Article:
White t-shirt stories are…
A series of candid conversations with creatives, uncovering their values and style.
Leo Bell is..
Co-owner of Newcastle Brewing Ltd, brewing up a storm in the heart of the North East.
EON: It may seem odd to be interviewing a brewer about fashion, but it’s always really interesting to hear people's perspectives on the industry, especially when they describe themselves as ‘outsiders’.
A white t-shirt is indispensable in any wardrobe, but I know you prefer darker shades! So apart from a nice White T-shirt Co tee in black, what are your other wardrobe essentials?
LB: A cap. Since growing my hair long it’s so much easier to chuck a cap on. A good pair of shoes. In the winter you need a good pair of waterproof boots which is great for working in the brewery because then they sort of double as…
Image courtesy of Red Wing Shoes
EON: Splash resistant?!
LB: Yeah! Not that we throw a lot of beer around…I guess it’s all centred around warm clothes for me, I hate being cold. I’ve got a couple of thick woolly jumpers that I’ll probably wear for most of the winter. One’s a merino lamb wool mix and the other’s a big thick chunky cable knit.
EON: I’m impressed that you know the fibre content of your knitwear, not many people do! How important is it to you to know what your clothes are made of and where they’ve been made?
LB: I tend to just buy clothes that I like and if they happen to be made in this country or be organic then they are, but that’s by accident really, not by conscious choice.
EON: Are you particularly brand loyal?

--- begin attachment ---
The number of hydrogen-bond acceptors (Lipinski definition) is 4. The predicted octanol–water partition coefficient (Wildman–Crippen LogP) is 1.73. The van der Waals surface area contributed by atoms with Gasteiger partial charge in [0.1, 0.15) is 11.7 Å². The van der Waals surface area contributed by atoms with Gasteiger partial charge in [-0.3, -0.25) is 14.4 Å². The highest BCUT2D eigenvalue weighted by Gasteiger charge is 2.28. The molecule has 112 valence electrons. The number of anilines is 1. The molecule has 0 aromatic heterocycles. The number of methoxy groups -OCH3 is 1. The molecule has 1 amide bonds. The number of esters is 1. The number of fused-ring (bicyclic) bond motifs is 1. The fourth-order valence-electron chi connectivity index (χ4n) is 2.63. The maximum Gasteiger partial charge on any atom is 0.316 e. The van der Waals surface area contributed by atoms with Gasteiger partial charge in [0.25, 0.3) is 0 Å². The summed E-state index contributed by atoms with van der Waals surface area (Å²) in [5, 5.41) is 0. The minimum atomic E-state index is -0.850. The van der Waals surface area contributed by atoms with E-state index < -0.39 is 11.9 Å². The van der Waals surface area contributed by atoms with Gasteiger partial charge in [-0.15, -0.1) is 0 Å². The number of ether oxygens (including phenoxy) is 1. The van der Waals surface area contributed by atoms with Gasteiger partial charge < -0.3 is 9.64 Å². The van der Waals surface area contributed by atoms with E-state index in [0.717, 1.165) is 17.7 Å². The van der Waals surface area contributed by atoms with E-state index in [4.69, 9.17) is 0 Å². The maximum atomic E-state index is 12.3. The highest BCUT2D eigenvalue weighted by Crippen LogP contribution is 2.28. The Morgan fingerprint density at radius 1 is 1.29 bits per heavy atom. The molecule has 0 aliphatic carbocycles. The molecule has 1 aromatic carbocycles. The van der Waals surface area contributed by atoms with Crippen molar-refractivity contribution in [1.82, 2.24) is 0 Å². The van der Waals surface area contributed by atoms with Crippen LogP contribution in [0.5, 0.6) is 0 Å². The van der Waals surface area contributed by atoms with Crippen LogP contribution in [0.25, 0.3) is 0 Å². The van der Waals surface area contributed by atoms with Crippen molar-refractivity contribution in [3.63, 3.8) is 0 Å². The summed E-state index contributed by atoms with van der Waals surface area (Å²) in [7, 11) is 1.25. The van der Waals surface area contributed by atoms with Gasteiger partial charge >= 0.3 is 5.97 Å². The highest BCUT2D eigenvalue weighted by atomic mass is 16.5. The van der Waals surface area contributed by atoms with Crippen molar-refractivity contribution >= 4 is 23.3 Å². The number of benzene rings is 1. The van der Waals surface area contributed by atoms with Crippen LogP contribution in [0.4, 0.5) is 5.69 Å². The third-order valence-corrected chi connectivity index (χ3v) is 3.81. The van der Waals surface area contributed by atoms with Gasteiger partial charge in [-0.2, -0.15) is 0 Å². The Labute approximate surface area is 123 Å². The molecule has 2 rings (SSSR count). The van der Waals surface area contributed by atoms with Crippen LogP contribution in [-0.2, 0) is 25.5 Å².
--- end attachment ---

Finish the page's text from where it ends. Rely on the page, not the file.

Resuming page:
LB: Not at all. When you’re younger you want to fit in by looking the same as everybody else, so you buy all the big brand names etc. Once you get older you want to be independent so you start to develop your own style. I probably buy fewer clothes but of a higher quality now so they last longer, but it’s probably because I’ve got more disposable income today.
EON: Have you noticed a marked change in the variety of clothing available for men in the last 10 years? It’s certainly a growing market…
LB: I always think that men get the raw end of the deal when it comes to clothes. If you look at the diversity that women have to choose from, men basically just get t-shirts, jumpers, shirts, trousers and shorts, we tend to have fewer options. I don’t think there’s really been anything else added to that apart from maybe when David Beckham wore a Sarong and sort of said ‘hey guys, it’s alright to wear skirts’!
I think the Internet has massively opened up a whole new area of shopping that wasn’t there for us before, there’s definitely more choice now.
EON: Do you enjoy sifting through or would you rather just have a few options?
LB: I quite enjoy it. When we need anything new for the brewery, my dad (Leo's business partner) normally picks the first thing that will do, whereas I like to look at all the options and assess which one’s best. And the same pretty much goes for the way I buy clothes
EON: So moving onto BEER. Have you have always been interested in making things?
LB: No! Up until very recently I was very uncreative. The thing that really got me started was a couple of years ago when I moved back to Newcastle and I had this nice big Victorian terraced flat with lots of space. I invited about 10 people round for Christmas lunch but didn’t have a table, so I decided to build one. After I finished it, I felt quite proud that I’d actually created something and that’s when I really started looking for something else creative that I could do.
EON: So why did you choose beer?
LB: I think beer chose us rather than the other way round! My Dad and I were drinking in BrewDog one night and ended up buying a home brew kit and giving it a go. The first try turned out a bit crap but we didn’t want to be defeated. We thought if other people can make decent beer, we’re just lacking a bit of knowledge and skill and a bit of equipment. We eventually brewed one beer and when we tasted it thought we’d be happy if we got a pint of it in BrewDog, so we decided to start selling it.
EON: How innovative you can be when brewing, are there certain steps that you must follow?